Sanity and Climate Change
My friend and former engineering classmate David Pritchard writes a summary of a book on global warming and compares it to a related scientific paper.
I really like David's analysis. It's short enough to be readable in a few minutes, but long enough to have actual content. It also states far more facts than opinions, leaving you to make conclusions for yourself.
I took one key point away from reading it. Maybe it's obvious to you, but it was never obvious to me, and it seems not to be obvious to a lot of coffee table environmentalists. The point is just this: our goal needs to be to stabilize the atomospheric carbon level.
Does that sound too obvious? Think about what else it means:
It doesn't matter whether the carbon level increase is caused by mankind or not. There are arguments that global warming/cooling happens on a natural cycle. Answer: irrelevant. Stabilizing it won't make things worse, and it might make things better. (Dinosaurs probably didn't cause an ice age, either, but that didn't make it any more comfortable for them.)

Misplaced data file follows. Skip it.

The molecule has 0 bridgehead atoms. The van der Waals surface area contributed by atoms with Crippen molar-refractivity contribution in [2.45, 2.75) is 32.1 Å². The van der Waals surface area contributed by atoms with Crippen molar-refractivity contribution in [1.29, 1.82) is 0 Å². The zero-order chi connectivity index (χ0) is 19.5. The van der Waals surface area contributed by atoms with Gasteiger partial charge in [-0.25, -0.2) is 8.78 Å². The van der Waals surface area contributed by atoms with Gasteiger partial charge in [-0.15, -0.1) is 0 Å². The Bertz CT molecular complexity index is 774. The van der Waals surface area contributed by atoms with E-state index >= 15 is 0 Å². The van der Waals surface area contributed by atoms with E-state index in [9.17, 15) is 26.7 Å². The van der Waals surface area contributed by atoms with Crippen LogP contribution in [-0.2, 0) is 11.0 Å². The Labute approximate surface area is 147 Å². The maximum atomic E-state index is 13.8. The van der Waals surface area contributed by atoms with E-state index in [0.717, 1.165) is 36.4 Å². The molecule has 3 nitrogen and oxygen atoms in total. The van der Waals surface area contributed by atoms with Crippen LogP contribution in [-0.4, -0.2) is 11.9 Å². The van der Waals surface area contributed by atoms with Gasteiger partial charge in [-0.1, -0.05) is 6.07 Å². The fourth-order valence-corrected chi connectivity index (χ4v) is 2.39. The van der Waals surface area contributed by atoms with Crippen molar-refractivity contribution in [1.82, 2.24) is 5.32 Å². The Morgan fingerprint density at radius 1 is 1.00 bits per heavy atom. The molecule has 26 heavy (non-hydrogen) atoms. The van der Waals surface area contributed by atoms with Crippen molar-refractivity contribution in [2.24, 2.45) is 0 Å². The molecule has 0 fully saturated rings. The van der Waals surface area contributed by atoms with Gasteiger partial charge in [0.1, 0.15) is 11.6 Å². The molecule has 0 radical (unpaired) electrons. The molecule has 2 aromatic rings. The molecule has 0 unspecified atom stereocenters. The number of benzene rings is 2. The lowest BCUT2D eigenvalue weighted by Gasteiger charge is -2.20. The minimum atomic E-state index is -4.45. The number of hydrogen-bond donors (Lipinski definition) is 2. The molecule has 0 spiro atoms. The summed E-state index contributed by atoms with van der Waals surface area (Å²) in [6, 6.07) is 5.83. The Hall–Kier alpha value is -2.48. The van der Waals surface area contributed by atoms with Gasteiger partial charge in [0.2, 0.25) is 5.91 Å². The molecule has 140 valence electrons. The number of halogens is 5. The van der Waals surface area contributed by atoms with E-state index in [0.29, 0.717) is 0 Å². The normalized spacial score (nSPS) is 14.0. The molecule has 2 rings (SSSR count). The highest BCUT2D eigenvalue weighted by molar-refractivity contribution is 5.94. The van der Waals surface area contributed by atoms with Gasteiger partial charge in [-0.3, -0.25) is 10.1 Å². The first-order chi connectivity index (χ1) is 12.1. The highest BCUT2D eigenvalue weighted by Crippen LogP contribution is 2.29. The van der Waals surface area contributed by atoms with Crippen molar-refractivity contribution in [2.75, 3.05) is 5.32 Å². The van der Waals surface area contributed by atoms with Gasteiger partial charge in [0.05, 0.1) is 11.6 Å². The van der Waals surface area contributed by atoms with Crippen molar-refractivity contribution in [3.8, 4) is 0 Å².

It doesn't really matter whether the carbon level increase affects the temperature, or how much. An increase in carbon levels in the atmosphere might have all sorts of effects we don't know about; just keep it the same, and we risk nothing. The same can be said for most of the arguments about positive/negative feedback loops, etc.
You don't have to stop emitting carbon. Too little carbon would be just as bad as too much. Remember, things are absorbing it again. You just have to keep things in equilibrium.
You can keep things in equilibrium by increasing carbon "sinks" as well as by decreasing emissions.
This is a gross oversimplification and David's article says many other important things in a clear and well-balanced way, and includes references. You should read it.
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